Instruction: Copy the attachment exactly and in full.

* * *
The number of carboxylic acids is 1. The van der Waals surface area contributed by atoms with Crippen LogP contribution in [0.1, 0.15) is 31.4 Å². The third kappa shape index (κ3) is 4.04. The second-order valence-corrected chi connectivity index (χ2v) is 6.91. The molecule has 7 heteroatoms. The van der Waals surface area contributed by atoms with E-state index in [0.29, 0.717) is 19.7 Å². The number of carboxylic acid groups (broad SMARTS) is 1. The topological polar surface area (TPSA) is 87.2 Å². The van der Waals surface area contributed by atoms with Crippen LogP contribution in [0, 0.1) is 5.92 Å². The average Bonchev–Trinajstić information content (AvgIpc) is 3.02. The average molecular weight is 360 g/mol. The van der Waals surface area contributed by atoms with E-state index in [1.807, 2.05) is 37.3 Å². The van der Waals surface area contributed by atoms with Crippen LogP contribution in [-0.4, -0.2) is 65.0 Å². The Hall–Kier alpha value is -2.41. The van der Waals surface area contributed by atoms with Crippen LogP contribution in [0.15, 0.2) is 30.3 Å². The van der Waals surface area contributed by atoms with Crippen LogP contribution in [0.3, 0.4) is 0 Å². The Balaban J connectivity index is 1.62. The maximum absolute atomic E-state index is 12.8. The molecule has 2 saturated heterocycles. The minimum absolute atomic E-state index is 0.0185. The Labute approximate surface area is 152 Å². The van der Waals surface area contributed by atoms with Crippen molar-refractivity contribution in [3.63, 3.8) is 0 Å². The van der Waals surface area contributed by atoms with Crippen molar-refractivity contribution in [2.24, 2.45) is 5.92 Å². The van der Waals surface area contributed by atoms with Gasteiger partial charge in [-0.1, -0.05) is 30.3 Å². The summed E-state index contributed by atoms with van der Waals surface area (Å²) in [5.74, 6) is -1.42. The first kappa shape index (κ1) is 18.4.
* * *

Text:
The number of carboxylic acids is 1. The van der Waals surface area contributed by atoms with Crippen LogP contribution in [0.1, 0.15) is 31.4 Å². The third kappa shape index (κ3) is 4.04. The second-order valence-corrected chi connectivity index (χ2v) is 6.91. The molecule has 7 heteroatoms. The van der Waals surface area contributed by atoms with E-state index in [0.29, 0.717) is 19.7 Å². The number of carboxylic acid groups (broad SMARTS) is 1. The topological polar surface area (TPSA) is 87.2 Å². The van der Waals surface area contributed by atoms with Crippen LogP contribution in [0, 0.1) is 5.92 Å². The average Bonchev–Trinajstić information content (AvgIpc) is 3.02. The average molecular weight is 360 g/mol. The van der Waals surface area contributed by atoms with E-state index in [1.807, 2.05) is 37.3 Å². The van der Waals surface area contributed by atoms with Crippen LogP contribution in [-0.4, -0.2) is 65.0 Å². The Hall–Kier alpha value is -2.41. The van der Waals surface area contributed by atoms with Crippen LogP contribution in [0.15, 0.2) is 30.3 Å². The van der Waals surface area contributed by atoms with Crippen LogP contribution in [0.3, 0.4) is 0 Å². The Balaban J connectivity index is 1.62. The maximum absolute atomic E-state index is 12.8. The molecule has 2 saturated heterocycles. The minimum absolute atomic E-state index is 0.0185. The Labute approximate surface area is 152 Å². The van der Waals surface area contributed by atoms with Crippen molar-refractivity contribution in [3.63, 3.8) is 0 Å². The van der Waals surface area contributed by atoms with Crippen molar-refractivity contribution in [2.24, 2.45) is 5.92 Å². The van der Waals surface area contributed by atoms with Gasteiger partial charge in [-0.1, -0.05) is 30.3 Å². The summed E-state index contributed by atoms with van der Waals surface area (Å²) in [5.74, 6) is -1.42. The first kappa shape index (κ1) is 18.4.